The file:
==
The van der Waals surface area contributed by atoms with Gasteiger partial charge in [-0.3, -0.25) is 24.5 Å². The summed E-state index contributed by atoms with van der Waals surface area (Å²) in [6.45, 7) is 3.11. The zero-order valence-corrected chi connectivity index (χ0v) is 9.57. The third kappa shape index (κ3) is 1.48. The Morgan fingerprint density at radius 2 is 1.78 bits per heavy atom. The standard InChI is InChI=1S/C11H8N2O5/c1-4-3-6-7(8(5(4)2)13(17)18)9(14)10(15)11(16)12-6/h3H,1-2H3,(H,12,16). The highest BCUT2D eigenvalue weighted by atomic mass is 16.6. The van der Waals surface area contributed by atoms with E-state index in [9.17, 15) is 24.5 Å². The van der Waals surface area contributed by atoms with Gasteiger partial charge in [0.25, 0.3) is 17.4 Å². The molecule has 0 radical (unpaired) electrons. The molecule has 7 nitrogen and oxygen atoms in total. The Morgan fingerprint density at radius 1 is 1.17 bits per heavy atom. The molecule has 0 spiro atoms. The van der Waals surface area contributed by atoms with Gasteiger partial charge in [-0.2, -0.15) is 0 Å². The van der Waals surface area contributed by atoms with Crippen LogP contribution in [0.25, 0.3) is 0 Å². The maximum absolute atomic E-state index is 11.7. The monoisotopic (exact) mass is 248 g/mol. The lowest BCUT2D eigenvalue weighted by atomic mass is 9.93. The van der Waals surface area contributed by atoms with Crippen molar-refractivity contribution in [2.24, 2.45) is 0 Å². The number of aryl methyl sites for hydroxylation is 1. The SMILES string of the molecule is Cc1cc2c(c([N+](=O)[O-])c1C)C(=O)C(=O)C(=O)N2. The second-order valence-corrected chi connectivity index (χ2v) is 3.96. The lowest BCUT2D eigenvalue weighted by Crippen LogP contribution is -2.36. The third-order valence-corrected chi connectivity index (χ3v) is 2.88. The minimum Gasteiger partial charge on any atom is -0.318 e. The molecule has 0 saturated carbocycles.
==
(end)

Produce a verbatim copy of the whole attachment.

The van der Waals surface area contributed by atoms with Gasteiger partial charge in [-0.3, -0.25) is 24.5 Å². The summed E-state index contributed by atoms with van der Waals surface area (Å²) in [6.45, 7) is 3.11. The zero-order valence-corrected chi connectivity index (χ0v) is 9.57. The third kappa shape index (κ3) is 1.48. The Morgan fingerprint density at radius 2 is 1.78 bits per heavy atom. The standard InChI is InChI=1S/C11H8N2O5/c1-4-3-6-7(8(5(4)2)13(17)18)9(14)10(15)11(16)12-6/h3H,1-2H3,(H,12,16). The highest BCUT2D eigenvalue weighted by atomic mass is 16.6. The van der Waals surface area contributed by atoms with E-state index in [9.17, 15) is 24.5 Å². The van der Waals surface area contributed by atoms with Gasteiger partial charge in [0.25, 0.3) is 17.4 Å². The molecule has 0 radical (unpaired) electrons. The molecule has 7 nitrogen and oxygen atoms in total. The Morgan fingerprint density at radius 1 is 1.17 bits per heavy atom. The molecule has 0 spiro atoms. The van der Waals surface area contributed by atoms with Gasteiger partial charge in [-0.2, -0.15) is 0 Å². The van der Waals surface area contributed by atoms with Crippen LogP contribution in [0.25, 0.3) is 0 Å². The maximum absolute atomic E-state index is 11.7. The monoisotopic (exact) mass is 248 g/mol. The lowest BCUT2D eigenvalue weighted by atomic mass is 9.93. The van der Waals surface area contributed by atoms with Crippen molar-refractivity contribution in [2.24, 2.45) is 0 Å². The number of aryl methyl sites for hydroxylation is 1. The SMILES string of the molecule is Cc1cc2c(c([N+](=O)[O-])c1C)C(=O)C(=O)C(=O)N2. The second-order valence-corrected chi connectivity index (χ2v) is 3.96. The lowest BCUT2D eigenvalue weighted by Crippen LogP contribution is -2.36. The third-order valence-corrected chi connectivity index (χ3v) is 2.88. The minimum Gasteiger partial charge on any atom is -0.318 e. The molecule has 0 saturated carbocycles.